nce the dawn of the social-technology era, executives have recognized the potential of blogs, wikis, and social networks to strengthen lines of company communication and collaboration, and to invigorate knowledge sharing. Many leaders have understood that by harnessing the creativity and capabilities of internal and external stakeholders, they can boost organizational effectiveness and potentially improve strategic direction setting. But they have also found that spreading the use of these new technologies across the organization requires time to overcome cultural resistance and to absorb the lessons of early successes and failures. Social technologies, after all, raise new sensitivities, seeking to breach organizational walls and instill more collaborative mind-sets.
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McKinsey’s long-running research into enterprise use of social technologies provides a unique vantage point for examining the nature and pace of this evolution. Surveys of more than 2,700 global executives over each of the last ten years have probed technology diffusion within organizations and the patterns of technology adoption.1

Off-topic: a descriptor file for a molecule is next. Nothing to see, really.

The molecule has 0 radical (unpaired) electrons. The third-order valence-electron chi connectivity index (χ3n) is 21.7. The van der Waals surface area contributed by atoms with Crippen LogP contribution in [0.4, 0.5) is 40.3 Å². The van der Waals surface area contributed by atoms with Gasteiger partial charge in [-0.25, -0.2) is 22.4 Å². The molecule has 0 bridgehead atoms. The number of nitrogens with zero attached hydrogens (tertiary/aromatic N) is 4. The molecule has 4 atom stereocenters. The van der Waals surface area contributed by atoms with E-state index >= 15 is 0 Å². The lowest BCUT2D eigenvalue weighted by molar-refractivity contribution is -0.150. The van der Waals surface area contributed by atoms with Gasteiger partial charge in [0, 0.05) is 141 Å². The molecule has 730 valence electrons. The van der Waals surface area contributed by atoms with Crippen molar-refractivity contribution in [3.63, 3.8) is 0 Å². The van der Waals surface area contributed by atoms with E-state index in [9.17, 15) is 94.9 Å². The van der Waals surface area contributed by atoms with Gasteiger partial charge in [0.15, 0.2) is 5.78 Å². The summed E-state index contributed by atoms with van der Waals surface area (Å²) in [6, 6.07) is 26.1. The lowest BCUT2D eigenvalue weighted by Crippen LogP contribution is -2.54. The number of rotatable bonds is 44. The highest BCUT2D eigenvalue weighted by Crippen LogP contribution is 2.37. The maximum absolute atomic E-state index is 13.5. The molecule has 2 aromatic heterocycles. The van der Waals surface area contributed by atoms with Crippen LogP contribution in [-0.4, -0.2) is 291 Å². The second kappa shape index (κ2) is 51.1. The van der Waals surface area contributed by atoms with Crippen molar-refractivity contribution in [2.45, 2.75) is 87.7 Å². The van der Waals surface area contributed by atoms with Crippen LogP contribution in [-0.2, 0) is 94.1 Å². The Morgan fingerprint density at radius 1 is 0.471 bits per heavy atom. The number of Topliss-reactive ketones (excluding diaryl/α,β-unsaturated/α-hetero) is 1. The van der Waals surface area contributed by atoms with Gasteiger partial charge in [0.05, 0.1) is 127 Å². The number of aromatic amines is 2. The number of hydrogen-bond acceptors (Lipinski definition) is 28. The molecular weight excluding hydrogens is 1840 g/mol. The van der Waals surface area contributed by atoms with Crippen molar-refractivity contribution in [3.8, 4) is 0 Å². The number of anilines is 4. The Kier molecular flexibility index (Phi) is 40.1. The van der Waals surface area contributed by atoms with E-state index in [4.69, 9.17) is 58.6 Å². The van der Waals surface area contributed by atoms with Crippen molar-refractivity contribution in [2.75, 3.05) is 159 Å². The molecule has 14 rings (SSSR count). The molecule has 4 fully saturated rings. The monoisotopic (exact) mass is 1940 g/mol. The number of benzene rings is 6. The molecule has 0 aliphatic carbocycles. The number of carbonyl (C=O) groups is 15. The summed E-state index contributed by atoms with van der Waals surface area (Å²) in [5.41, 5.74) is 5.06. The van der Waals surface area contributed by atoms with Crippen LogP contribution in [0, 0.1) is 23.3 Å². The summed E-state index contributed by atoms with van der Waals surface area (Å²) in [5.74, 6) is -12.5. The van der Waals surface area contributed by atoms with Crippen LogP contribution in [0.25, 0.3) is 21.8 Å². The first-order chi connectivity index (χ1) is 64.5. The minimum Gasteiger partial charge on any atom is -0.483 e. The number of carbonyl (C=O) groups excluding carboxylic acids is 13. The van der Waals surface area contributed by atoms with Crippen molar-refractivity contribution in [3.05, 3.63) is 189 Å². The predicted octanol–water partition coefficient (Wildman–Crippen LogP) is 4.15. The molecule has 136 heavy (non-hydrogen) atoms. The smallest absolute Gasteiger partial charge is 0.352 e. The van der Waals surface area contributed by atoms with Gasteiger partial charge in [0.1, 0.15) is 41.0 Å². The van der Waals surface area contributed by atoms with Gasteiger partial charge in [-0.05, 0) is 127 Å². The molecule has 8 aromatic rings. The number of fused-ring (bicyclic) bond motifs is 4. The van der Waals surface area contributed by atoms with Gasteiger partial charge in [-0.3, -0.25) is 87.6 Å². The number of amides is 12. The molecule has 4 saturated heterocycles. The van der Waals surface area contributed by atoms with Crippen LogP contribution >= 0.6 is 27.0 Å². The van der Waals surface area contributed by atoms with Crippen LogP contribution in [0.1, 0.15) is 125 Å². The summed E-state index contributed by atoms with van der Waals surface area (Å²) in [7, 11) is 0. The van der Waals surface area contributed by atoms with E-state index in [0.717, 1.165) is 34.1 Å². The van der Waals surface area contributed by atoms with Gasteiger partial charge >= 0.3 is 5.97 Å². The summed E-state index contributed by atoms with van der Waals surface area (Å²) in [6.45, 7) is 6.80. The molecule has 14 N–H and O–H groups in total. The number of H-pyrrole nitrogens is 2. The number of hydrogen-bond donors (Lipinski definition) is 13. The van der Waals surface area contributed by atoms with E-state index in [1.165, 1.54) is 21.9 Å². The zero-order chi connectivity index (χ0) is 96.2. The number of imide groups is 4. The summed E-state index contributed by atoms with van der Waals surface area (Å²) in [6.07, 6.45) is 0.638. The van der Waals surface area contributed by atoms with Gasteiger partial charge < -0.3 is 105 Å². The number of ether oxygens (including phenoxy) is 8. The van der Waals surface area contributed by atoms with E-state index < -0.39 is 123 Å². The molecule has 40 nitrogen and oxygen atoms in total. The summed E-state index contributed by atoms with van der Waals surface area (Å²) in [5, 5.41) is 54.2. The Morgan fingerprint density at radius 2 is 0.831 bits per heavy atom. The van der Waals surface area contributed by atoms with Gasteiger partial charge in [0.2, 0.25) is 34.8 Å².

Our review of survey data spanning the years 2005 to 2015 suggests three distinct, progressively more sophisticated phases of usage. Companies in our sample began with trial-and-error applications—for example, using social platforms such as YouTube to expand their marketing mix to attract younger consumers. They then switched their focus to fostering collaboration. Most recently, some have deployed social technologies to catalyze the cocreation of strategy. Across this spectrum, we also found that companies shifted the mix of technologies and expanded the terrain of application.